“While the process that led to the resignations was flawed, I firmly believe that nothing improper occurred,” Gonzales said. “It would be improper to remove a US attorney to interfere with or influence a particular prosecution for partisan political gain. I did not do that. I would never do that.”

Senator Edward Kennedy (D-Mass.) asked Mr Gonzales, “How can you give us those assurances, since you had a limited involvement, the process wasn’t vigorous, and you left it, basically, to somebody else?”

“Well, Senator, since then, of course, I have gone back and looked at the documents made available to Congress,” responded Mr Gonzales, who added that he had also since discussed the matter with other officials at the Justice Department.

By the end of the hearing, it was clear that Mr Gonzales had not inspired the confidence of the Committee. Republican Senators were among his harshest critics.

Senator Specter, the Committee’s ranking Republican, said that the “panorama of responses” offered by Gonzales had contributed to a further “loss of credibility”. He said he will privately offer President Bush his opinion about whether Mr Gonzales should remain Attorney General.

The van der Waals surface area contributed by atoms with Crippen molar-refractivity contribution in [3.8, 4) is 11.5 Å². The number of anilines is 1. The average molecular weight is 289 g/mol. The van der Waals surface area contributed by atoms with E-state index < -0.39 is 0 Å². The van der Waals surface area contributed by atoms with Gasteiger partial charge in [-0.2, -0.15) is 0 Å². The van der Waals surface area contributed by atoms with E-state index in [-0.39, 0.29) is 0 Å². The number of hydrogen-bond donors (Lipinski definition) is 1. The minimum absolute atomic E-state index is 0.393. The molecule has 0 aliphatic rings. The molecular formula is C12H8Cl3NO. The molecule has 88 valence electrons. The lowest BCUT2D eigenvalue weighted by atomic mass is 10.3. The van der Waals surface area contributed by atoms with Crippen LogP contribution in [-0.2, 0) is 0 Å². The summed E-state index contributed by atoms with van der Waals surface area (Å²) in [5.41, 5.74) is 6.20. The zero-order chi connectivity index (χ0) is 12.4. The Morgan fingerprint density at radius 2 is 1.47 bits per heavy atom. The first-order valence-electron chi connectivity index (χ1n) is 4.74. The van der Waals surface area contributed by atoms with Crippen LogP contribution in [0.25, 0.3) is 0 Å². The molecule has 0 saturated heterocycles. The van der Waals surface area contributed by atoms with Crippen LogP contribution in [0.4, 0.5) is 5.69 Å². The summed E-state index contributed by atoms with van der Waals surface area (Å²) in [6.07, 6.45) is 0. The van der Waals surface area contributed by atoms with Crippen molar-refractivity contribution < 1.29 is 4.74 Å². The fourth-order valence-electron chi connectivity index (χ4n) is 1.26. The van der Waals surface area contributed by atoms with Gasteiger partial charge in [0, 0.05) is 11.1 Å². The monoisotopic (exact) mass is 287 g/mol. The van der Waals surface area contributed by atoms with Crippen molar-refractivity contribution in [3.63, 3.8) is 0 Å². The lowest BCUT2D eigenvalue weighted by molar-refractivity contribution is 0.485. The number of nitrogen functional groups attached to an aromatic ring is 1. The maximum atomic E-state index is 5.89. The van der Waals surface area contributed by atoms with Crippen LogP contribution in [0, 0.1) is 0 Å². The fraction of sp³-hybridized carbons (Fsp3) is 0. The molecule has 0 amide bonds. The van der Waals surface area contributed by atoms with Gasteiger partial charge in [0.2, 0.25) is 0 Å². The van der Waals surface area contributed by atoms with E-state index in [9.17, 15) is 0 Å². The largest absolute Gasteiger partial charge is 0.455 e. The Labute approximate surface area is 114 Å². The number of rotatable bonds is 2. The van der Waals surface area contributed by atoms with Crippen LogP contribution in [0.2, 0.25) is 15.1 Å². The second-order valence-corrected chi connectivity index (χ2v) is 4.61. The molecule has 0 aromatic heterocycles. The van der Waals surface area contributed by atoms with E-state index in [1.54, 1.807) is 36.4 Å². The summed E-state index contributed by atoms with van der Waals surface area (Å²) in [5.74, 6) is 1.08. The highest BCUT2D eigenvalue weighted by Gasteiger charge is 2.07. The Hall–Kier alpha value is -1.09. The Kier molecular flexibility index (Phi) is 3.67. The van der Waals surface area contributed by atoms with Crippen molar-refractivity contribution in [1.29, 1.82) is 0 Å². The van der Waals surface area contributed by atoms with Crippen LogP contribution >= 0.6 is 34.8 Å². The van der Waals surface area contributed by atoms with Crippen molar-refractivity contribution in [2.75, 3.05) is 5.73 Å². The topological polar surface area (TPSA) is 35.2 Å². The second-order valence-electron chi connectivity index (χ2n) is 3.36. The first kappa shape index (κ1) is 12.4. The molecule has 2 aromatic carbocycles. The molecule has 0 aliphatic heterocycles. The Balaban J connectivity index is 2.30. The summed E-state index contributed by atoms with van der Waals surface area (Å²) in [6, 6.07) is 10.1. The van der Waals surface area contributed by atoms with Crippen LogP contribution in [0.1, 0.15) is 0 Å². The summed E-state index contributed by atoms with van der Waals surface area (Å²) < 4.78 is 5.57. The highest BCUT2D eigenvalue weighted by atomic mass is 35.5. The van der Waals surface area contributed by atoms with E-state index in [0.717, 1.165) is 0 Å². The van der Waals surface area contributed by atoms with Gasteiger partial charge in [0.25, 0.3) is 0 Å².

Other Senators were more forthcoming with their opinions.

“There are some very serious problems, Mr Attorney General,” said Senator Jeff Sessions (R-Ala.). “Your ability to lead the Department of Justice is in question.”

Senator Tom Coburn (R.-Okla.) was even more direct. “I believe there’s consequences for mistakes. And I believe the best way to put this behind us is your resignation,” he said.

However, White House spokeswoman Dana Perino stated that President Bush was “pleased” with the testimony of Mr Gonzales, who still has the “full confidence” of the President.

In the course of the Senate hearing, Mr Gonzales was asked whether he thought he would keep his job if he were subjected to the same vague criteria that he offered as reasons for the dismissals.

“You said something that struck me, that sometimes it just came down to, ‘These were not the right people at the right time’,” said Senator Lindsey Graham (R-S.C.). “If I applied that standard to you, what would you say?”

“Senator, what I would say is, is that I believe that I continue to be effective as the Attorney General of the United States. We’ve done some great things,” said Mr Gonzales.

Maliki: Iraqi Security Forces Will Assume Control by End of 2007

Iraqi Prime Minister Nouri al-Maliki announced on Wednesday that his security forces will assume control over all of Iraq by the end of 2007.